i have found that perspective is a visual awareness which can be
taught...my fifth graders do a one point perspective assignment and
usually two-thirds get the concept and almost half master the idea.
Some of them get real creative and do things besides their names. They
might do a room in the house, or an outside scene, one even did an
outside work with a bird's eye view. using rulers is a challenge and
have found that my fifth graders can't make a simple one inch grid! I
plan on incorporating ruler assignments from first grade on.
>From: "paplinda <email@example.com>" <firstname.lastname@example.org>
> I had wondered this same thing about perspective when I began
> teaching elementary art a few years ago. The district's lesson
> I had (Spectra, a curriculum written by Kaye Alexander and edited by
> Lee Hanson) provided for a one pt. vanishing point perspective for
> 5th grade.
I find this thread about perspective in 5th grade interesting as I
being taught 1-pt. in 5th grade in a private school (connected to a
in NC in the late 50's. It must have been the "in" thing in the late
50's-60's for 5th grade and STILL seems to be, it seems. I also
being one of the few who grasped the concept too so that doesn't seem
have changed either. I never had art classes in middle or high school
next experience with 3-D drawing was in college.
What really stands out in my memory was being in college and being
to draw our artroom or dorm room in 2-pt. including the furniture and
the odds and ends. As I love spatial drawing, I was in heaven. No so
several of my buddies. They struggled with this and got little or no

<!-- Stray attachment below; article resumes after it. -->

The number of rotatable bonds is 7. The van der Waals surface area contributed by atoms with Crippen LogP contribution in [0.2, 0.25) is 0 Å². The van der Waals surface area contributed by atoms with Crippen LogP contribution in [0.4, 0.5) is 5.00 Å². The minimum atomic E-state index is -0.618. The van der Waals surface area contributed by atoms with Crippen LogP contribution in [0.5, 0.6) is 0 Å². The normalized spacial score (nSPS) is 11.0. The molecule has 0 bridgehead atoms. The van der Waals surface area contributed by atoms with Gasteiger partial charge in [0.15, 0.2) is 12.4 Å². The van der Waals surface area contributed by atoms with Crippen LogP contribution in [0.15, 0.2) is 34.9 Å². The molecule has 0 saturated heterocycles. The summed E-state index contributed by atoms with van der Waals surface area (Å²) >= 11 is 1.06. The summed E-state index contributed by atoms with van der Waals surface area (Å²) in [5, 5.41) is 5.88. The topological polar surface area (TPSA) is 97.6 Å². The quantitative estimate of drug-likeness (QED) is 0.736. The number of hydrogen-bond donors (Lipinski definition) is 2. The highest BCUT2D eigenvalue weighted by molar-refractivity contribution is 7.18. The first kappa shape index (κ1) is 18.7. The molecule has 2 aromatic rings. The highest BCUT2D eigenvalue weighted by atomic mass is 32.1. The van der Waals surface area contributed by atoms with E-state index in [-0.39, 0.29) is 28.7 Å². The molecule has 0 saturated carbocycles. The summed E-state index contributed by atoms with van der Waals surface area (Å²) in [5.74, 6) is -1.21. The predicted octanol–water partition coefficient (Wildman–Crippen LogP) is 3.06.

from the professor. It seemed to me that she kinda dropped the project
she saw the problems. Memory is hazy on that account but I do remember
marveling that a college art perspective lesson was so much of a
to several ART students.
Nowadays I still see the struggle with my 7th-8th graders...even
as simple as names in 1-point. With my personal history and
feel it's not that kids aren't using their thinking skills to their
as the fact that for some reason the spatial concepts are primarily
difficult for them to comprehend. Smart kids are some of my less
perspective-thinking kids. Some of my less-than-smart kids get it
away..which blows away the theory that it's a "thinking" skill
Sure...there are rules to perspective but you have to know when it
"sense" to use the rule. I would even go so far in this flappin' of my
to suggest that it's a "sensory" skill instead of a "thinking" skill.
would say it's more of a "feel, sense, know" than a "think".
troubles me (no...irritates me) when someone says that students aren't
their "thinking skills" if they can't connect to perspective. There's
more to the reasons behind it.
It's a wonderment each time I teach perspective to see just which
will master it and who won't. I'm always amazed at the outcome because
never picked them out beforehand. Interesting topic. Toodles....Bunki